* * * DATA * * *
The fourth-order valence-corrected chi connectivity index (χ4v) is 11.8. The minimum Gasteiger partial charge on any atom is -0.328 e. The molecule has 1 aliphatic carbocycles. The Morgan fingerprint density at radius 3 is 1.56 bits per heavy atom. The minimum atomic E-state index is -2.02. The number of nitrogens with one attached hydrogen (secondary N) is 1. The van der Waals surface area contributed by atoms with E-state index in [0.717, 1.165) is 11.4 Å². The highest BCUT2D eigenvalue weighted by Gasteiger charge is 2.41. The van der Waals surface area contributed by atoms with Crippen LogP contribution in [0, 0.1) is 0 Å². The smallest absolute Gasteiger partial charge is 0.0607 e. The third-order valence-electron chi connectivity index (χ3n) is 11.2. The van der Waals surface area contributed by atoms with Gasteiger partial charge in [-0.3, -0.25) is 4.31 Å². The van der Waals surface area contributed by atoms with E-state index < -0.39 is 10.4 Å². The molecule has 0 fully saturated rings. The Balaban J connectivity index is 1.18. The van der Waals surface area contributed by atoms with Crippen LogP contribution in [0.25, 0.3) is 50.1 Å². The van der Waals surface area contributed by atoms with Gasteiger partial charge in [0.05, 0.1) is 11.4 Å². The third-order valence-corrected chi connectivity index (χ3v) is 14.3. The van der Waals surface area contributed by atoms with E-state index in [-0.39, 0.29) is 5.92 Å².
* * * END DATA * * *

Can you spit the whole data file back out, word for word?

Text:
The fourth-order valence-corrected chi connectivity index (χ4v) is 11.8. The minimum Gasteiger partial charge on any atom is -0.328 e. The molecule has 1 aliphatic carbocycles. The Morgan fingerprint density at radius 3 is 1.56 bits per heavy atom. The minimum atomic E-state index is -2.02. The number of nitrogens with one attached hydrogen (secondary N) is 1. The van der Waals surface area contributed by atoms with E-state index in [0.717, 1.165) is 11.4 Å². The highest BCUT2D eigenvalue weighted by Gasteiger charge is 2.41. The van der Waals surface area contributed by atoms with Crippen LogP contribution in [0, 0.1) is 0 Å². The smallest absolute Gasteiger partial charge is 0.0607 e. The third-order valence-electron chi connectivity index (χ3n) is 11.2. The van der Waals surface area contributed by atoms with Gasteiger partial charge in [-0.3, -0.25) is 4.31 Å². The van der Waals surface area contributed by atoms with E-state index < -0.39 is 10.4 Å². The molecule has 0 fully saturated rings. The Balaban J connectivity index is 1.18. The van der Waals surface area contributed by atoms with Crippen LogP contribution in [0.25, 0.3) is 50.1 Å². The van der Waals surface area contributed by atoms with Gasteiger partial charge in [0.05, 0.1) is 11.4 Å². The third-order valence-corrected chi connectivity index (χ3v) is 14.3. The van der Waals surface area contributed by atoms with E-state index in [-0.39, 0.29) is 5.92 Å².